Ask Amy: Husband’s secret online friendship ends abruptly
Dear Amy: I’ve been married for many years. A few years back I started an online friendship with another woman. We’ve emailed back and forth, and I really enjoyed our correspondence over the years. She’s had a much more exciting life than I’ve had, but I found our shared knowledge and experiences made for an online relationship that’s better than anything I’ve had with my wife.
I knew we’d never meet in person. I never attempted a face-to-face meeting with her and was perfectly happy with that. Then, two years ago, her writings to me became less frequent and much more politically tinged.
She attributed this to an injury she suffered, and the subsequent recovery from it.
Her correspondence to me has since dropped down to nothing, I miss it and feel truly hurt by this. My wife knows nothing of this, and I find that my wife and I have less and less in common anymore.
Should I continue to correspond with her and hope things will go back to normal, or should I just end things altogether and try to move on? — Hurt Online
Dear Hurt: When I comment on the insidious effect (and often damage) that secret “friendships” have on a marriage, people often respond: “But married people can — and should — have friends!”
YES, committed partners can (and should!) conduct their own friendships, but when the friendship is a secret, over time the secrecy amplifies a feeling of intimacy between the friends, leaving the primary partner out.
Your situation is a perfect example of this phenomenon. As your online friendship grew, your in-person relationship shrank. And now — unfortunately, both relationships have dwindled.
Maybe you pursued your online friendship in the first place because you believed that something important was missing in your marriage. But — if you aren’t at least going to try to be a full partner to your spouse, then you should own the consequence.
You should respect your online friend’s choice to maintain some distance from you. You could express concern about her but then you should respect the choices she is making.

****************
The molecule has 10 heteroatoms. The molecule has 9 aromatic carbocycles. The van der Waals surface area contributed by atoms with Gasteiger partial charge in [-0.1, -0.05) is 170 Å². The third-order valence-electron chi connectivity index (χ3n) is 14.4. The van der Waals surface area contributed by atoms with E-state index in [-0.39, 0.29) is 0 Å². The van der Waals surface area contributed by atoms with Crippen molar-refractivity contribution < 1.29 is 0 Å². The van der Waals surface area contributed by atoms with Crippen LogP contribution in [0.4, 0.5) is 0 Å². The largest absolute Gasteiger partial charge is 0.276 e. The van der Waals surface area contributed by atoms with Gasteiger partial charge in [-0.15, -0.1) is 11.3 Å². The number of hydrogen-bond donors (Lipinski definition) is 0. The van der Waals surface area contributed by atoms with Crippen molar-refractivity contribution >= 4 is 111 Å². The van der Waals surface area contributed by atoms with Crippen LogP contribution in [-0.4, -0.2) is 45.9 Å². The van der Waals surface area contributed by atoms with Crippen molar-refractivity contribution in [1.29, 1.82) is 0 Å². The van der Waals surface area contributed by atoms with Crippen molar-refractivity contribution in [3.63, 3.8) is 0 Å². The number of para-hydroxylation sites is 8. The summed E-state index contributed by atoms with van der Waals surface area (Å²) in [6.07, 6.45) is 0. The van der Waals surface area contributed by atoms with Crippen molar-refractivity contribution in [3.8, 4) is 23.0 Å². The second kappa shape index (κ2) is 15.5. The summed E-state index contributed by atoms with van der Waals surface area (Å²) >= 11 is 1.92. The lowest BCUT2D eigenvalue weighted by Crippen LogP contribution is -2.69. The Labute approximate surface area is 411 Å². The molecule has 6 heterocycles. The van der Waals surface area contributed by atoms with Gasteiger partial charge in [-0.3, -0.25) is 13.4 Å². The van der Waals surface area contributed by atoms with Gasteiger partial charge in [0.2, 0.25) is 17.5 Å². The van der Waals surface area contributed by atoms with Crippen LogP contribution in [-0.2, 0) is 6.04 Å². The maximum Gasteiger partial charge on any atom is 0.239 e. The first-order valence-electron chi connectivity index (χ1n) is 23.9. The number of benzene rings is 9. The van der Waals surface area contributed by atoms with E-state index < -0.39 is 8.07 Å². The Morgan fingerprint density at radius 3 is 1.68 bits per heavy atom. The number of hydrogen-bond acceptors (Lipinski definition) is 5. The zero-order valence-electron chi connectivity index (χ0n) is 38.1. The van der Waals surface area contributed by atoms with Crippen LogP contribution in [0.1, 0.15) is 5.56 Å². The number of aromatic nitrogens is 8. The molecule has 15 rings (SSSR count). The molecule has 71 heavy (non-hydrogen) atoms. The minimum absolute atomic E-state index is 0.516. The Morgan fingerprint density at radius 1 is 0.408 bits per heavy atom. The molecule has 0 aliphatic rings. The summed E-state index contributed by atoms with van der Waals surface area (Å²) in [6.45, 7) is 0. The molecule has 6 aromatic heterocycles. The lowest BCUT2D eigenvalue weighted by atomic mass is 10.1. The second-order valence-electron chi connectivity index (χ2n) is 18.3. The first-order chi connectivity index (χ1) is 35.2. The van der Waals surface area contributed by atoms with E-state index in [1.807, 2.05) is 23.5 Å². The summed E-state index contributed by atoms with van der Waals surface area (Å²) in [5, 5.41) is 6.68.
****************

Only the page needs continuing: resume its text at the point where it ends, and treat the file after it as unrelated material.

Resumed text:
Then — you could take the extra relationship energy and recommit to trying to reconnect with your wife. You might start by sending her a warmly written email.
Dear Amy: My granddaughter is barely scraping along. She is divorced from her vindictive and nasty husband. They have three teenagers for whom she is mainly responsible.
She had a good job when she divorced, so the court-ordered child support was low. She has a part-time job now, but with no benefits, and she has had some serious health issues. I help her out by sending her about $1,800 a month.
My husband and I are retired and are comfortably well-off. There is nothing that we need or want that we can’t get for ourselves.
However, our granddaughter sends us gift cards for things that we don’t want or would not get for ourselves.
To me, that is akin to robbing Peter to pay Paul.
The last time she sent me something, I wrote to her and asked her not to send us anything of monetary value. A card or a Zoom call would be more than enough to make us happy.
We are also very old and try to go out as little as possible until there is a vaccine for the virus.
Well, she has just sent my husband a Father’s Day card for $25 to spend at Starbucks. He doesn’t want it.
I have sent it back to her and asked her again not to send us such gifts.
I am sure that I am hurting her feelings and I don’t know what to do about it.
Do you have any suggestions about how better to handle this? — Grands
Dear Grands: You are so generous — and your granddaughter obviously appreciates it very much. She is trying, in her way, to thank you and reciprocate.
I realize this is frustrating for you, but after your second admonition and correction, I think it’s time to let it go. You might be able to re-gift or donate any gift cards to someone who might use them.
Dear Amy: “Too Nice” described being so nice that people always take advantage of her.
That used to be me! Thank you for telling her that people will react poorly when she attempts to establish boundaries. This is just their way of struggling to adjust. — Been There
Dear Been There: It’s hard to switch it up! People will push back.